The main difference between De Facto and De Jure is that the De Facto is a Latin expression, roughly meaning ‘in fact’ and De Jure is a Latin expression, roughly meaning ‘by law’.
In law and government, de facto ( or ; Latin: de facto, “in fact”; Latin pronunciation: [deː ˈfaktoː]) describes practices that exist in reality, even though they are not officially recognized by laws. It is commonly used to refer to what happens in practice, in contrast with de jure (“in law”), which refers to things that happen according to law. Unofficial customs that are widely accepted are sometimes called de facto standards.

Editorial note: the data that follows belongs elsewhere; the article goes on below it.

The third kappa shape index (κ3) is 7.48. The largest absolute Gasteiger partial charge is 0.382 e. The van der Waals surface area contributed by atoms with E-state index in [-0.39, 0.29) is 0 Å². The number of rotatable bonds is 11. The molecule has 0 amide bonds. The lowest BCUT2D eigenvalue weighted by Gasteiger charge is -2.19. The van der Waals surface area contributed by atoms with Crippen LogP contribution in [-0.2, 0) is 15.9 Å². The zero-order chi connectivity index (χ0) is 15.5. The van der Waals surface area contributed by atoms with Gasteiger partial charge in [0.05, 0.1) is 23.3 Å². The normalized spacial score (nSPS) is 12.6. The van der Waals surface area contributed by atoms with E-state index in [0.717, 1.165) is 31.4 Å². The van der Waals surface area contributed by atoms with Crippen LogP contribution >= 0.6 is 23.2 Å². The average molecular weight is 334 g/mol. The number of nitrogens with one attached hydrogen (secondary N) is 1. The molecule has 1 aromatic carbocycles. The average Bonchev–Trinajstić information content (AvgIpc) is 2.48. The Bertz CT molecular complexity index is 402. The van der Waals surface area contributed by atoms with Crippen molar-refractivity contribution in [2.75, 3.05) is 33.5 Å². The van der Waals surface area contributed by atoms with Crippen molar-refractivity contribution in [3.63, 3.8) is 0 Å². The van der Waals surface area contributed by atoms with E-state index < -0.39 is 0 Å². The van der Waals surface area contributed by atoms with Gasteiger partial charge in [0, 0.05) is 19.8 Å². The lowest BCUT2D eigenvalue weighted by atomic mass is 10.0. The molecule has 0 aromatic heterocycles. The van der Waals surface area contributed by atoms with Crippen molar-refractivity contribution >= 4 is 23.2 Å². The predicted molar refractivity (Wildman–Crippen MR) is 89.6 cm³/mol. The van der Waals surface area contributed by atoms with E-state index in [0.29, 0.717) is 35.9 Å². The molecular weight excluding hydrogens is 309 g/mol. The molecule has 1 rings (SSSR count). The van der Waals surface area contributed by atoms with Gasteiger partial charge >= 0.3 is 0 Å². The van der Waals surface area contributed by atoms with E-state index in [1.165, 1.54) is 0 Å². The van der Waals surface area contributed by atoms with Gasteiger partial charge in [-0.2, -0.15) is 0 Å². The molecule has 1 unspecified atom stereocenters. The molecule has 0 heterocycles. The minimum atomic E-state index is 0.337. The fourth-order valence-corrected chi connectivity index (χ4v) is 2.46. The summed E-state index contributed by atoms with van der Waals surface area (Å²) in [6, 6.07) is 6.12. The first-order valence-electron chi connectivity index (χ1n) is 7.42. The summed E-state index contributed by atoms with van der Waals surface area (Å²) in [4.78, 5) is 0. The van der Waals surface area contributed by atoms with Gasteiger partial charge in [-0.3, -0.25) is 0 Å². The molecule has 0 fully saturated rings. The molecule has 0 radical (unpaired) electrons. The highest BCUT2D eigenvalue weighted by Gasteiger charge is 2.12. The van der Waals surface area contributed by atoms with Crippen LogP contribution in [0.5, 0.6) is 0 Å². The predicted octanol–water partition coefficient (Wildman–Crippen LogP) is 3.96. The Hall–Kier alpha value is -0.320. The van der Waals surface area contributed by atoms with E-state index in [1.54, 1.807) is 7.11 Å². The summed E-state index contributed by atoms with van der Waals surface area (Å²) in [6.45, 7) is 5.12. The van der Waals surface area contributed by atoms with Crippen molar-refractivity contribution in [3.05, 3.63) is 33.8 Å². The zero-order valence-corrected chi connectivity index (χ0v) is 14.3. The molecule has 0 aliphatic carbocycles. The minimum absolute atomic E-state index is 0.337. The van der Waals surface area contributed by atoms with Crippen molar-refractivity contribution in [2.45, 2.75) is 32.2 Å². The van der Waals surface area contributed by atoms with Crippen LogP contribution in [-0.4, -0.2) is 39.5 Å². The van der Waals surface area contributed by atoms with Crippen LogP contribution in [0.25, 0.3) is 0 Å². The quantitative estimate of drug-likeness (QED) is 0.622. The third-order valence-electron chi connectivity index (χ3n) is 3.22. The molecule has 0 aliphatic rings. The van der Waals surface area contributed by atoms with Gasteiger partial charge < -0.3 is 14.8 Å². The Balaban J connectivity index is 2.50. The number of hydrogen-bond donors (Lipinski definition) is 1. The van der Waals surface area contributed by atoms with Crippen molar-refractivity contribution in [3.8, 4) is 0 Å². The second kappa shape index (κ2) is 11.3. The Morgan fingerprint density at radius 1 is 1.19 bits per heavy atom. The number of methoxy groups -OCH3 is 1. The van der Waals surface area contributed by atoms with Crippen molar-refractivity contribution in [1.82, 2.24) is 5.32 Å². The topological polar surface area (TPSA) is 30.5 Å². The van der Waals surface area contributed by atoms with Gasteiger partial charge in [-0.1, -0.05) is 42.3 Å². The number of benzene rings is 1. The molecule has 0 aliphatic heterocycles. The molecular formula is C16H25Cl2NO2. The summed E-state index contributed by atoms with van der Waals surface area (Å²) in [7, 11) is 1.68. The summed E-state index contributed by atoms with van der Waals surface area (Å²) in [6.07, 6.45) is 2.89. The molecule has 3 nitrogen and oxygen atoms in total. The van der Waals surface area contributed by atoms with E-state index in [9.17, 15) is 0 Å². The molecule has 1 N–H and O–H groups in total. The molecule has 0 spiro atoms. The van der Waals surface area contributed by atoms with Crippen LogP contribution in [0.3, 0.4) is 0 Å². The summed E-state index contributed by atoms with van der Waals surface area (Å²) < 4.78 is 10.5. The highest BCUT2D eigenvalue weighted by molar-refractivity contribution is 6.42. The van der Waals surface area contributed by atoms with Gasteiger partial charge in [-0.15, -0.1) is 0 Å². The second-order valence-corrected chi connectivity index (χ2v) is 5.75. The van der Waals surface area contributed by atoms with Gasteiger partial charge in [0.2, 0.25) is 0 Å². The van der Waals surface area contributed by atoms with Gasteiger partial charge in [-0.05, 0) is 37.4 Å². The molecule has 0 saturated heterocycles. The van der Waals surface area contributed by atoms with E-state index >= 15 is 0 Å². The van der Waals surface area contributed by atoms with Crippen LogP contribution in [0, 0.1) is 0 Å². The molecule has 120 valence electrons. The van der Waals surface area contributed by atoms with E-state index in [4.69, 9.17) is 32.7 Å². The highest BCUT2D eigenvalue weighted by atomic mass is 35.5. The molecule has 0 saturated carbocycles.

In law and government, de jure (; Latin: de iure, “in law”; Latin pronunciation: [deː juːre]) describes practices that are legally recognised, regardless whether the practice exists in reality. In contrast, de facto (“in fact”) describes situations that exist in reality, even if not legally recognised. The terms are often used to contrast different scenarios: for a colloquial example, “I know that, de jure, this is supposed to be a parking lot, but now that the flood has left four feet of water here, it’s a de facto swimming pool”. To further explain, even if the signs around the flooded parking lot say “Parking Lot” (the signs effectively being the “law” determining what it is) it is “in fact” a swimming pool (with the water, the current practical circumstances, determining what it is).